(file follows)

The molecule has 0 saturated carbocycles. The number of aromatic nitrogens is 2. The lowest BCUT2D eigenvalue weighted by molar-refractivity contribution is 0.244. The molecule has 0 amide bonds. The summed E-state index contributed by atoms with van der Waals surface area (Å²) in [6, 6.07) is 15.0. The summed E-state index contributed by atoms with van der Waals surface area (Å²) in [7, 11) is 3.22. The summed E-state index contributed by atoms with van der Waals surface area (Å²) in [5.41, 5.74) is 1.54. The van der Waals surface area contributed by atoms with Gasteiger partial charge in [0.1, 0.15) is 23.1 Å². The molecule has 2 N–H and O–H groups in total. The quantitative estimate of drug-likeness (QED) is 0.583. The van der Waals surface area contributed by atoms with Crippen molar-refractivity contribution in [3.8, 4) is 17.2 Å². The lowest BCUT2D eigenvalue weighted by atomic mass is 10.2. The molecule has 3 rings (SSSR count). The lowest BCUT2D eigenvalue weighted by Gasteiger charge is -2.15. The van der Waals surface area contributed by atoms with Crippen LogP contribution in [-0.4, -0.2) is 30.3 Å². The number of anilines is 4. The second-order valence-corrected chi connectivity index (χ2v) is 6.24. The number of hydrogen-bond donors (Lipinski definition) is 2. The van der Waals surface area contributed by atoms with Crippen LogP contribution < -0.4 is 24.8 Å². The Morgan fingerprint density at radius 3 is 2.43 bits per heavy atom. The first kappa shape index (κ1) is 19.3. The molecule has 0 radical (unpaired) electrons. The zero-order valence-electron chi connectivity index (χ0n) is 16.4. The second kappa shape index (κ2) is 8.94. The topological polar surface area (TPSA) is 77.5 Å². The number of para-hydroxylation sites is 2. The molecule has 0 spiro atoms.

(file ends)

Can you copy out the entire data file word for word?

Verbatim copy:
The molecule has 0 saturated carbocycles. The number of aromatic nitrogens is 2. The lowest BCUT2D eigenvalue weighted by molar-refractivity contribution is 0.244. The molecule has 0 amide bonds. The summed E-state index contributed by atoms with van der Waals surface area (Å²) in [6, 6.07) is 15.0. The summed E-state index contributed by atoms with van der Waals surface area (Å²) in [7, 11) is 3.22. The summed E-state index contributed by atoms with van der Waals surface area (Å²) in [5.41, 5.74) is 1.54. The van der Waals surface area contributed by atoms with Gasteiger partial charge in [0.1, 0.15) is 23.1 Å². The molecule has 2 N–H and O–H groups in total. The quantitative estimate of drug-likeness (QED) is 0.583. The van der Waals surface area contributed by atoms with Crippen molar-refractivity contribution in [3.8, 4) is 17.2 Å². The lowest BCUT2D eigenvalue weighted by atomic mass is 10.2. The molecule has 3 rings (SSSR count). The lowest BCUT2D eigenvalue weighted by Gasteiger charge is -2.15. The van der Waals surface area contributed by atoms with Crippen LogP contribution in [-0.4, -0.2) is 30.3 Å². The number of anilines is 4. The second-order valence-corrected chi connectivity index (χ2v) is 6.24. The number of hydrogen-bond donors (Lipinski definition) is 2. The van der Waals surface area contributed by atoms with Crippen LogP contribution < -0.4 is 24.8 Å². The Morgan fingerprint density at radius 3 is 2.43 bits per heavy atom. The first kappa shape index (κ1) is 19.3. The molecule has 0 radical (unpaired) electrons. The zero-order valence-electron chi connectivity index (χ0n) is 16.4. The second kappa shape index (κ2) is 8.94. The topological polar surface area (TPSA) is 77.5 Å². The number of para-hydroxylation sites is 2. The molecule has 0 spiro atoms.